Sharing Dzogchen

by | Aug 20, 2022 | Blog, Daily life, Dzogchen

Sharing to Preserve. Preserving to Adapt. Adapting to Share.

Integrating Dzogchen to share it

Sharing Dzogchen means transmitting it and learning to transmit it.

This is the third main part of the Dzogchen Today! project after preservation and adaptation.

For a good thousand years, and much more according to certain traditions and lineages, the Great Perfection and its teachings have been transmitted from generation to generation from practitioner to practitioner, in a succession of handovers from masters to disciples, from teachers to students.

The first characteristic of the transmission of the Great Perfection is that it must “contain” the result of the whole path, like a “condensed” in one movement of all that the teacher has finally realized throughout his journey: the primordial nature of himself and of all reality. This primordial nature is the essential heart of the transmission for the Dzogchen: something that cannot be explained, that cannot be spoken about, but which is directly experienced when it is transmitted, and which is gradually integrated as we directly experience this primordial state throughout our training.

Thus, the teachers who transmit it can only do so because they have deeply integrated this primordial experience as their true nature. This of course requires a lifetime of repeated effort. Once this is done, they breathe, think, walk, speak Great Perfection and it is quite natural that they transmit to all around them the possibility of recognizing this primordial nature in us. This is important: they do not transmit the primordial nature – it is up to each of us to recognize it as our true nature – but the possible conditions so that each of us can recognize our deep nature. This is the direct transmission of the primordial nature of each one, what is called in the tradition “the introduction to the nature of our own mind”.*

This first characteristic of the transmission of the Great Perfection has no form and can therefore take any form spontaneously, immediately. It does not need to be adapted but must be kept alive.

The second characteristic is formal. It is the framework, the supports, the style, etc. of the transmission of the Dzogchen teachings and techniques. All of these formal teaching materials have evolved over time, according to the evolution of mentalities, the spread of the teachings in different regions and countries, to finally land in Europe and the United States, the most recent places.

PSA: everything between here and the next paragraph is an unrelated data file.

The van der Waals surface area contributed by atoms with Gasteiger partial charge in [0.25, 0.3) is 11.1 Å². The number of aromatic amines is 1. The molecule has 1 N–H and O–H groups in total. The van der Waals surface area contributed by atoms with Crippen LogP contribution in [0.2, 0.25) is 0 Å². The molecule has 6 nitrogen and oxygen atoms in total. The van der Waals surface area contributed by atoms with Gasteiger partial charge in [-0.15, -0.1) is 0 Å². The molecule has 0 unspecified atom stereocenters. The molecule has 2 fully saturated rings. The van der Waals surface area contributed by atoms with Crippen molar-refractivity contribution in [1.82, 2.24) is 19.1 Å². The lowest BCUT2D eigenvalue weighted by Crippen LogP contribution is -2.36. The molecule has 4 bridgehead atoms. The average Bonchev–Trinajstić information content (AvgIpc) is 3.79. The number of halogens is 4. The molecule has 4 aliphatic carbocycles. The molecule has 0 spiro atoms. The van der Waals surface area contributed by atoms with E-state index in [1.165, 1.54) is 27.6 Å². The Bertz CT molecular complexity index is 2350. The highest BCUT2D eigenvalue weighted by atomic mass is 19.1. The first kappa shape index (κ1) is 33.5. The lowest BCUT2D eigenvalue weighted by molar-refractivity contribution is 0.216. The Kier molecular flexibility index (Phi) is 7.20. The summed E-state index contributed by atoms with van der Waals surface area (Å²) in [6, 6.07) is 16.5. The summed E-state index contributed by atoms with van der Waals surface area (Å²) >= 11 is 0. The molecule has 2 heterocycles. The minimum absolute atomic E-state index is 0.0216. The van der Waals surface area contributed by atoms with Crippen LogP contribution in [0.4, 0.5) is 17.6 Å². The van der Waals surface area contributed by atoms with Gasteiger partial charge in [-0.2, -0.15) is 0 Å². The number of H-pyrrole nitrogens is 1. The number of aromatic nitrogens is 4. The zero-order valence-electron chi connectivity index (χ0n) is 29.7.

We have seen previously what efforts need to be made from the point of view of the question of adaptation. Here, it is the question of the transmission nowadays. How should it be done? I am convinced that transmission must be adapted to the needs of those who receive it and that it is certainly important to transmit to the French with the French mentality, to the Swiss with the Swiss way of thinking, to the Americans with the American way of thinking and to the Tibetans with the Tibetan way of living. However, this is not all, it is also necessary to adapt to the local and personal specificities and for that, it is necessary to have a very good integration of the Great Perfection and a great adaptability to the beings and the conditions. The best teachers are those who teach not what they think, but what others think. They can adapt their thinking very quickly to the needs of others.

It is this quality that is eminently essential for the transmission today.

That is why the Dzogchen Today! project also focuses on the evolution of contemporary transmission forms with an advanced instructor and teacher program that addresses all these essential questions.

What is the point of having preserved and adapted if no one can share the treasure of the Great Perfection?

* On this topic, I suggest you read Johanne’s article: very enlightening! Back  

Written by Mila Khyentse

Mila Khyentse is a French teacher of Tibetan Buddhism and Dzogchen and the Dzogchen Today! project initiator.

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